“You can get work done, and you can make progress,” says David Gergen, who worked in the Nixon White House during Watergate and then in the Clinton White House during the early days of the Whitewater probe. “Investigations can weaken the White House, but you have to convince everybody else to keep working. I think it’s extremely important that everybody keep their bearings, that they’re not panicked, they’re not lashing out.”
But that sort of message control, and staff control, has been beyond the abilities of the Trump team since the start, making it even more challenging for them to achieve now. Moreover, the task of keeping an even keel starts with a firm hand on the helm—and this White House has struggled to cope with a president whose announcements often take his own staff by surprise. Nixon’s temper was legendary; Clinton, Gergen recalls, was prone to volcanic but short-lived outbursts, but he too was largely predictable. By contrast, “the present White House doesn’t have any sense of what the current president is going to say or do next.”
Nixon and Clinton were not alone in facing special-prosecutor investigations—Ronald Reagan did as well, for Iran-Contra. But that case is perhaps less useful as an analogue. For one, it concerned the conduct of foreign affairs, circumscribing the president from global moves in a different way. For another, although Reagan achieved few major things after the start of the Iran-Contra affair, he was also deep in his second term, a point at which presidents often achieve little anyway.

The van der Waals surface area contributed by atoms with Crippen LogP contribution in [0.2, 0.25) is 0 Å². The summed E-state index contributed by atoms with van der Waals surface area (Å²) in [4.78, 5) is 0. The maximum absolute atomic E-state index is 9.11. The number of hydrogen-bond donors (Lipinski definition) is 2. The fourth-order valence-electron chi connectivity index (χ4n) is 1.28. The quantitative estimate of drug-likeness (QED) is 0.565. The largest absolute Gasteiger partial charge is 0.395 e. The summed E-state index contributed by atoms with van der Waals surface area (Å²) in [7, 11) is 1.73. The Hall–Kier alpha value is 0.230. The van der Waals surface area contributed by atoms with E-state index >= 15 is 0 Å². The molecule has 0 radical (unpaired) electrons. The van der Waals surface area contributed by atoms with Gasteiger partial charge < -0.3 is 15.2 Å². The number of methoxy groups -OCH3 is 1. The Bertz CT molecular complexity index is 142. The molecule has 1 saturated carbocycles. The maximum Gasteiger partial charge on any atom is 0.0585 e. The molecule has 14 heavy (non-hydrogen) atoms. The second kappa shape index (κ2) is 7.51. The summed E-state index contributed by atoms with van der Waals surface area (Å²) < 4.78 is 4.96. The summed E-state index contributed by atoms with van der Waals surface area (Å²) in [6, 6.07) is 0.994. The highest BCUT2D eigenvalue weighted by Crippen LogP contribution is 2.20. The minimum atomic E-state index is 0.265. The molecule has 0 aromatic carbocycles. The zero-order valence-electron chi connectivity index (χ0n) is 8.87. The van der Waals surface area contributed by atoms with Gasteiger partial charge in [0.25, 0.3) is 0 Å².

Both Nixon and Clinton viewed foreign affairs as a place where they could make a difference—both in the world and in their political standing—even as they lost traction domestically. Congress and the political press were consumed with their scandals, but overseas, the executive branch could work largely on its own.
It helped that both Nixon and Clinton invested a great deal of effort in foreign affairs. Nixon was the most traveled president up to that time, setting the precedent for the frequent-flying commander in chief, and had built genuine relationships with many of his counterparts abroad. In August 1973, a New York Times survey of foreign leaders found that “although foreign leaders and public figures now seem to take the Watergate scandal more seriously than they did a few months ago, the affair has not so far cut deeply into their widespread support for Mr. Nixon’s course in foreign policy,” and that “there has been no sign that Watergate has crippled any ongoing negotiations or otherwise set back normal diplomatic business.”
Speaking to the Miller Center at the University of Virginia in 2005, Clinton’s national-security adviser, Sandy Berger, recalled a feeling of solidarity during the Monica Lewinsky scandal.
“The president received a lot of support from foreign leaders during this period. They were somewhat mystified,” Berger said. “I think most foreign leaders are the subject of attack for some reason or another. Maybe there was a certain identification with the siege that Clinton was under and feeling that they, not necessarily for a similar kind of transgression, but that they had felt the brunt of an angry press and an angry Congress and could understand what Clinton was going through.”